Credit Repair: Believe It Or Not It’s Possible

Friday, April 14, 2017, AM | Leave Comment

Rebuilding your credit can seem difficult at first, but it doesn’t have to be. A credit score can range from 300 to 850, with lower numbers representing a heavier risk.

If your credit score has fallen below 600, you may have a hard time finding lenders and credit products that you can qualify for.

Credit scores of 720 or above will generally receive the best interest rates on loans and credit cards.

To help you along your credit-building journey, here are 6 tips for improving your credit score:

Credit Repair

  1. Learn How Credit Scoring Works

    Before you can begin improving your credit score, you will need to understand basic factors that influence it.

    Your credit score is based on five key factors:

    • Payment History

    • Credit utilization (amount of credit you have used)

    • Age of accounts

    • Amount of new credit you have

    • Mix of credit

  2. Take a Look at Your Credit Report

    Now that you know that your credit score is based on information obtained in your credit reports, the next step is to pull your reports and see what is on them.

    You are entitled to one free credit score from each of the 3 major credit bureaus each year. Taking a look at your credit report will give you some insight into what is keeping your score down.

  3. Always Pay Your Bills on Time

    Late payments can damage your credit score so it is very important to pay your bills as scheduled. With that said, do not beat yourself up if you miss the occasional payment. While this will negatively impact your credit score, the impact of a single late payment will diminish over time as long as you continue to pay your bills on time.

    Having good credit history can help minimize the effects of late payments you may have made in the past. With your payment history accounting for 35% of your credit score, on-time payments can have a huge impact on your score.

  4. Reduce Your Credit Card Balances

    Your credit card balances make up 30% of your credit score. If you are maxed out on one or all of your cards, you will likely see a huge decrease in your score.

    As a general rule, always try to keep your balances under 30% of your credit limit. Rather than maxing out your card and paying it off at the end of the month, try to keep your balances under 30% utilization at all times.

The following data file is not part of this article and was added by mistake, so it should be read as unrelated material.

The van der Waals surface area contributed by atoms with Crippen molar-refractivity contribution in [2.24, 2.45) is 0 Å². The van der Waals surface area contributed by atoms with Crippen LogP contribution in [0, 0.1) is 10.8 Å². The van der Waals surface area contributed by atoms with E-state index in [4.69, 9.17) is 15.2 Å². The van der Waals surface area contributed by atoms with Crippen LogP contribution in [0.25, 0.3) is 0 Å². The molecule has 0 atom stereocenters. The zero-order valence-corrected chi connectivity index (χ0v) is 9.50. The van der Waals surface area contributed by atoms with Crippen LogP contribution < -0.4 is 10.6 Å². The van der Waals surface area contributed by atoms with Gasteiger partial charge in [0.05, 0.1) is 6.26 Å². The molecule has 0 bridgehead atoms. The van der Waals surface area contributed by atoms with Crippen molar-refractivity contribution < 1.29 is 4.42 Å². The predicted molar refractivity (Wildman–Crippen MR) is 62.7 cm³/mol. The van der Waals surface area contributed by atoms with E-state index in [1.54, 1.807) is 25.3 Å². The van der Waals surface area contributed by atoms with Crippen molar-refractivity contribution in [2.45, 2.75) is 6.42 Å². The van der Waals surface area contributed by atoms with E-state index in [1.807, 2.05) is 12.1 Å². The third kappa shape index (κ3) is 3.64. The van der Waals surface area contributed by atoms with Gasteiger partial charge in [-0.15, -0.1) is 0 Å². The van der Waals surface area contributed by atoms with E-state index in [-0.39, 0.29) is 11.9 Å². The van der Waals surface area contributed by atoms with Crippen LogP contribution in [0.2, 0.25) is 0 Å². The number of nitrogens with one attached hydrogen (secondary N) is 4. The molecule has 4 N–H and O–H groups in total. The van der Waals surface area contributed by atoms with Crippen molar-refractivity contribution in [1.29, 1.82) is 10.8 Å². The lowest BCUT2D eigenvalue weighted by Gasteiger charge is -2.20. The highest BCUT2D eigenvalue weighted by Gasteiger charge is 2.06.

5. Have a Variety of Credit Types

    Having a good mix of credit types makes up 10% of your score. Most credit-scoring models favor people who have both installment credit (i.e. mortgages or auto loans) as well as revolving lines of credit.

    If you only have one type of credit listed on your report, it could be damaging your score.

    It may be beneficial to consider applying for a secured credit card or loan. Take some time to shop around and find a lender that will report the account to all three of the major credit bureaus.

  6. Protect Your Identity

    If you are not careful with your personal information, you can easily become a victim of identity theft. Thieves can use your address and social security number to open loans or credit cards in your name. When they do not repay the money that they borrowed, your credit score will suffer.

    Depending on the extent of the damage, it can take months or even years to repair the damage. Protecting your personal information and monitoring your credit reports regularly can help you avoid this situation.

Credit repair may seem intimidating at first, but it can be easier than you think. If you have difficulty following any of these tips, you may want to enlist the help of a credit repair company.

Seeking professional help is always a good idea. You may even want to use credit repair company reviews to help you identify one that will deliver the results you desire. That way you can make sure that you can get your credit back on track with the best possible help. Just be sure to take the time to do your research and find the best solution for you.

Author BIO

Kara Masterson is a freelance writer from West Jordan, Utah. She graduated from the University of Utah and enjoys writing and spending time with her dog, Max.

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